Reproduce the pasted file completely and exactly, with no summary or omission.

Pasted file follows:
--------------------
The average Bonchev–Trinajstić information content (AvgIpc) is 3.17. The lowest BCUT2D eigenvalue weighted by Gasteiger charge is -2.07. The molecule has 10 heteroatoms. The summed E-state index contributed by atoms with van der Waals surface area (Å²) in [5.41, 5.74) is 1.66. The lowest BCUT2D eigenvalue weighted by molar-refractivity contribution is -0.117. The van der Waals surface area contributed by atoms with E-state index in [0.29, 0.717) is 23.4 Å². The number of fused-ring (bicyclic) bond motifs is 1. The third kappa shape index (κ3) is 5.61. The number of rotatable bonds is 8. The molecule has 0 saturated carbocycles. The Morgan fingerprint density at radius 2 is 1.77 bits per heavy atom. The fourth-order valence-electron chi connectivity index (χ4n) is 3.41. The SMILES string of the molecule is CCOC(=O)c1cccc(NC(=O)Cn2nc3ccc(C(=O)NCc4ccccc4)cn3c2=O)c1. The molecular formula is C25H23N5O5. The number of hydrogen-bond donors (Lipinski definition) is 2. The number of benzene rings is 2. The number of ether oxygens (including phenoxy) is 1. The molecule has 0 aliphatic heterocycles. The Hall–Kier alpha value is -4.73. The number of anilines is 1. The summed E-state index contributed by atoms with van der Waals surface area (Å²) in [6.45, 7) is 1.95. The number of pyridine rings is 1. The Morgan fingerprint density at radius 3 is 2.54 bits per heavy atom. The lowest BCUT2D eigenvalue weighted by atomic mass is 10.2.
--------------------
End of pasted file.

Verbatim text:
The average Bonchev–Trinajstić information content (AvgIpc) is 3.17. The lowest BCUT2D eigenvalue weighted by Gasteiger charge is -2.07. The molecule has 10 heteroatoms. The summed E-state index contributed by atoms with van der Waals surface area (Å²) in [5.41, 5.74) is 1.66. The lowest BCUT2D eigenvalue weighted by molar-refractivity contribution is -0.117. The van der Waals surface area contributed by atoms with E-state index in [0.29, 0.717) is 23.4 Å². The number of fused-ring (bicyclic) bond motifs is 1. The third kappa shape index (κ3) is 5.61. The number of rotatable bonds is 8. The molecule has 0 saturated carbocycles. The Morgan fingerprint density at radius 2 is 1.77 bits per heavy atom. The fourth-order valence-electron chi connectivity index (χ4n) is 3.41. The SMILES string of the molecule is CCOC(=O)c1cccc(NC(=O)Cn2nc3ccc(C(=O)NCc4ccccc4)cn3c2=O)c1. The molecular formula is C25H23N5O5. The number of hydrogen-bond donors (Lipinski definition) is 2. The number of benzene rings is 2. The number of ether oxygens (including phenoxy) is 1. The molecule has 0 aliphatic heterocycles. The Hall–Kier alpha value is -4.73. The number of anilines is 1. The summed E-state index contributed by atoms with van der Waals surface area (Å²) in [6.45, 7) is 1.95. The number of pyridine rings is 1. The Morgan fingerprint density at radius 3 is 2.54 bits per heavy atom. The lowest BCUT2D eigenvalue weighted by atomic mass is 10.2.